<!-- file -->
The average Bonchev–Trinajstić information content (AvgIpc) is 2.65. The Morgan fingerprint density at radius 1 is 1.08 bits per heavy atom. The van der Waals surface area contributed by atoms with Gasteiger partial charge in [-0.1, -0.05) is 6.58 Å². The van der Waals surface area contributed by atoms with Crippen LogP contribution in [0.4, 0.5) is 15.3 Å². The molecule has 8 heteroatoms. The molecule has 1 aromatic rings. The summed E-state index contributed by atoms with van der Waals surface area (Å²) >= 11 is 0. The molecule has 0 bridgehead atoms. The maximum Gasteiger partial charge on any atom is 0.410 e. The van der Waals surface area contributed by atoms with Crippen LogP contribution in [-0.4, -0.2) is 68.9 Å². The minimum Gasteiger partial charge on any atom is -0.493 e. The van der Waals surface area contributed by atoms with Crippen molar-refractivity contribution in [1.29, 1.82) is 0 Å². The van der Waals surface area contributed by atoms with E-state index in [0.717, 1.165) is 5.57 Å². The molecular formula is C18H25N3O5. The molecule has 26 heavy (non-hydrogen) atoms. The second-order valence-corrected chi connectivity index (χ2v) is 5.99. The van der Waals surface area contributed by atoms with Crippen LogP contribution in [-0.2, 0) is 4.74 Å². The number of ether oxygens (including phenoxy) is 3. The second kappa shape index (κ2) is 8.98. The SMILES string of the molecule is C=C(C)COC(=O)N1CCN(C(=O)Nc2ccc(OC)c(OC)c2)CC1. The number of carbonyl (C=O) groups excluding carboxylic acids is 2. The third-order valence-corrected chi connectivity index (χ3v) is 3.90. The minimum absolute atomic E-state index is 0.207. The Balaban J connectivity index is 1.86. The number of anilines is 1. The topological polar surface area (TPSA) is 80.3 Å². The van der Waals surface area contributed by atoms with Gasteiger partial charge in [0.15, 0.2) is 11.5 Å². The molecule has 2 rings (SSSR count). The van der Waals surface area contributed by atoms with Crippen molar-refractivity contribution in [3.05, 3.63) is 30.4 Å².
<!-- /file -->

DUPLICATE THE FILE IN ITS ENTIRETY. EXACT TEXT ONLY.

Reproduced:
The average Bonchev–Trinajstić information content (AvgIpc) is 2.65. The Morgan fingerprint density at radius 1 is 1.08 bits per heavy atom. The van der Waals surface area contributed by atoms with Gasteiger partial charge in [-0.1, -0.05) is 6.58 Å². The van der Waals surface area contributed by atoms with Crippen LogP contribution in [0.4, 0.5) is 15.3 Å². The molecule has 8 heteroatoms. The molecule has 1 aromatic rings. The summed E-state index contributed by atoms with van der Waals surface area (Å²) >= 11 is 0. The molecule has 0 bridgehead atoms. The maximum Gasteiger partial charge on any atom is 0.410 e. The van der Waals surface area contributed by atoms with Crippen LogP contribution in [-0.4, -0.2) is 68.9 Å². The minimum Gasteiger partial charge on any atom is -0.493 e. The van der Waals surface area contributed by atoms with Crippen molar-refractivity contribution in [1.29, 1.82) is 0 Å². The van der Waals surface area contributed by atoms with E-state index in [0.717, 1.165) is 5.57 Å². The molecular formula is C18H25N3O5. The molecule has 26 heavy (non-hydrogen) atoms. The second-order valence-corrected chi connectivity index (χ2v) is 5.99. The van der Waals surface area contributed by atoms with Crippen LogP contribution in [-0.2, 0) is 4.74 Å². The number of ether oxygens (including phenoxy) is 3. The second kappa shape index (κ2) is 8.98. The SMILES string of the molecule is C=C(C)COC(=O)N1CCN(C(=O)Nc2ccc(OC)c(OC)c2)CC1. The number of carbonyl (C=O) groups excluding carboxylic acids is 2. The third-order valence-corrected chi connectivity index (χ3v) is 3.90. The minimum absolute atomic E-state index is 0.207. The Balaban J connectivity index is 1.86. The number of anilines is 1. The topological polar surface area (TPSA) is 80.3 Å². The van der Waals surface area contributed by atoms with Gasteiger partial charge in [0.15, 0.2) is 11.5 Å². The molecule has 2 rings (SSSR count). The van der Waals surface area contributed by atoms with Crippen molar-refractivity contribution in [3.05, 3.63) is 30.4 Å².